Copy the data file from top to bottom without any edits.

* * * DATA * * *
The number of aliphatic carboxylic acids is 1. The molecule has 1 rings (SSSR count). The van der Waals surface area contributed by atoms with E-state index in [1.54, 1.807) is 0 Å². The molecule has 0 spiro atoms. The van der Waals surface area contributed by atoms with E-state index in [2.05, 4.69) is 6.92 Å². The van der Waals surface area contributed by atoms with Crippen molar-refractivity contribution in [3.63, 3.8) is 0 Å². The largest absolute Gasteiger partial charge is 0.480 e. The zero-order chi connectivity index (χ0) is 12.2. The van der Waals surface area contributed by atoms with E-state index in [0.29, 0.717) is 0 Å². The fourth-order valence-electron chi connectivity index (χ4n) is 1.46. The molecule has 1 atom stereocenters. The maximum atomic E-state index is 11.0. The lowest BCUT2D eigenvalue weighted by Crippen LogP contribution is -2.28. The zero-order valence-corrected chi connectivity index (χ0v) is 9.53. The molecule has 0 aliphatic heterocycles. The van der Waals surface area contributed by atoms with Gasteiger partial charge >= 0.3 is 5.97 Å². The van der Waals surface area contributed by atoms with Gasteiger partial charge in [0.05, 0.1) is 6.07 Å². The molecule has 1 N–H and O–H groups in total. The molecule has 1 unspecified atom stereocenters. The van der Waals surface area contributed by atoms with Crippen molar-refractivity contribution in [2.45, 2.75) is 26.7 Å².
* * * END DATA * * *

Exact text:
The number of aliphatic carboxylic acids is 1. The molecule has 1 rings (SSSR count). The van der Waals surface area contributed by atoms with E-state index in [1.54, 1.807) is 0 Å². The molecule has 0 spiro atoms. The van der Waals surface area contributed by atoms with E-state index in [2.05, 4.69) is 6.92 Å². The van der Waals surface area contributed by atoms with Crippen molar-refractivity contribution in [3.63, 3.8) is 0 Å². The largest absolute Gasteiger partial charge is 0.480 e. The zero-order chi connectivity index (χ0) is 12.2. The van der Waals surface area contributed by atoms with E-state index in [0.29, 0.717) is 0 Å². The fourth-order valence-electron chi connectivity index (χ4n) is 1.46. The molecule has 1 atom stereocenters. The maximum atomic E-state index is 11.0. The lowest BCUT2D eigenvalue weighted by Crippen LogP contribution is -2.28. The zero-order valence-corrected chi connectivity index (χ0v) is 9.53. The molecule has 0 aliphatic heterocycles. The van der Waals surface area contributed by atoms with Gasteiger partial charge >= 0.3 is 5.97 Å². The van der Waals surface area contributed by atoms with Gasteiger partial charge in [0.05, 0.1) is 6.07 Å². The molecule has 1 N–H and O–H groups in total. The molecule has 1 unspecified atom stereocenters. The van der Waals surface area contributed by atoms with Crippen molar-refractivity contribution in [2.45, 2.75) is 26.7 Å².